Explaining absolute privilege
The term absolute privilege left many scratching their heads after Lord Hain revealed Sir Philip Green as the “leading businessman” behind the injunction against the Telegraph.
With a long and storied history, absolute privilege protects MPs against being sued for words said in Parliament. Originating as a legal tradition, it is vital to allowing MPs to speak their mind whilst in Parliament.
The latest case of Sir Philip, named by Labour peer Lord Peter Hain, is a prime example of absolute privilege in work. Lord Hain’s naming of Sir Green is protected from the recent injunction laid upon the alleged sexual harassment and racial abuse of staff from a “leading businessman” by the Court of Appeal.
The tradition was first written in Parliamentary Practice by Erskine May, a highly important text on UK law, which notes several rights of Parliament including freedom of speech despite defamation law. This concerns parliamentary privilege; however absolute privilege does apply to journalists in specific situations, as well.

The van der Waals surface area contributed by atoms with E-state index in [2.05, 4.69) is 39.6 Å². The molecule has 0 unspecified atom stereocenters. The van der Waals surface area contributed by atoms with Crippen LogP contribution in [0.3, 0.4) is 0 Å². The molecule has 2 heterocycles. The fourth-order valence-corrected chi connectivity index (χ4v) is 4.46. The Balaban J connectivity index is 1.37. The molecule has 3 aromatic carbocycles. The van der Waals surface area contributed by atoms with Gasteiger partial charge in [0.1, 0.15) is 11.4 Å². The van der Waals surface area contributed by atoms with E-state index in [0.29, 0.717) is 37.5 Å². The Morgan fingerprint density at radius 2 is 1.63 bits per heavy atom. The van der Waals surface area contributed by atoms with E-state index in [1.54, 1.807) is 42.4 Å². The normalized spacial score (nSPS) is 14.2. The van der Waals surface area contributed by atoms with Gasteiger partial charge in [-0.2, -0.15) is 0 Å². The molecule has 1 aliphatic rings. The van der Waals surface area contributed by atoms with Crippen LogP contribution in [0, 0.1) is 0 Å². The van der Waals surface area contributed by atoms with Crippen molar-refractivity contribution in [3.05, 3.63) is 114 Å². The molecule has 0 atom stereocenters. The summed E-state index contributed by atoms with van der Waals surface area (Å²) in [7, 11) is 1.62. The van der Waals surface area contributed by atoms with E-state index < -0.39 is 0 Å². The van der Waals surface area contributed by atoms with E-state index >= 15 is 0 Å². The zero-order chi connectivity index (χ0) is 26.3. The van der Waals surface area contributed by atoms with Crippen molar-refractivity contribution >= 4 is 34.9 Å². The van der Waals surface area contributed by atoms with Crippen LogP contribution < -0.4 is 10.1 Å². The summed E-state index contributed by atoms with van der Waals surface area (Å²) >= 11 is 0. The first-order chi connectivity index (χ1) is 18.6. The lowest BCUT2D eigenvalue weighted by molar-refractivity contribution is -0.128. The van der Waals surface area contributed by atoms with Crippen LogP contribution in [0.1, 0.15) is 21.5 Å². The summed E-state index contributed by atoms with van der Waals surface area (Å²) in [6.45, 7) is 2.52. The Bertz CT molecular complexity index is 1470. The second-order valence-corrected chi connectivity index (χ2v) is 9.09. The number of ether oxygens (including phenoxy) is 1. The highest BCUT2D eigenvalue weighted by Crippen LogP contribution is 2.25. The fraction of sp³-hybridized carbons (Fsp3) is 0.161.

The practice was first mentioned directly in the Defamation Act 1996 where it was extended to journalists reporting on court cases so long as their reports are fair, accurate, and happen at the same time as the case itself. This was itself extended in the Defamation Act 2013 to include any court case outside of the UK if it is established by the UN security council or by international agreement such as in the European Court of Human Rights. The concept has also been developed through case law. In 2006 it was established that the fairness of an article outweighed accuracy in importance as Mr Justice Eady stated that “inaccuraciesin themselves do not defeat privilege” in Bennett v Newsquest.
Journalist are also protected by qualified privilege. This form of privilege applies when reporting topics such as press conferences, public meetings, and parliament, and is applied due to the importance of the information to society. It too is provided by the 1996 Defamation Act which was later amended in 2013. In order for privilege to apply, the reporting must be fair, accurate, and without malice but anyone defamed by the report can request an explanation or contradiction be published.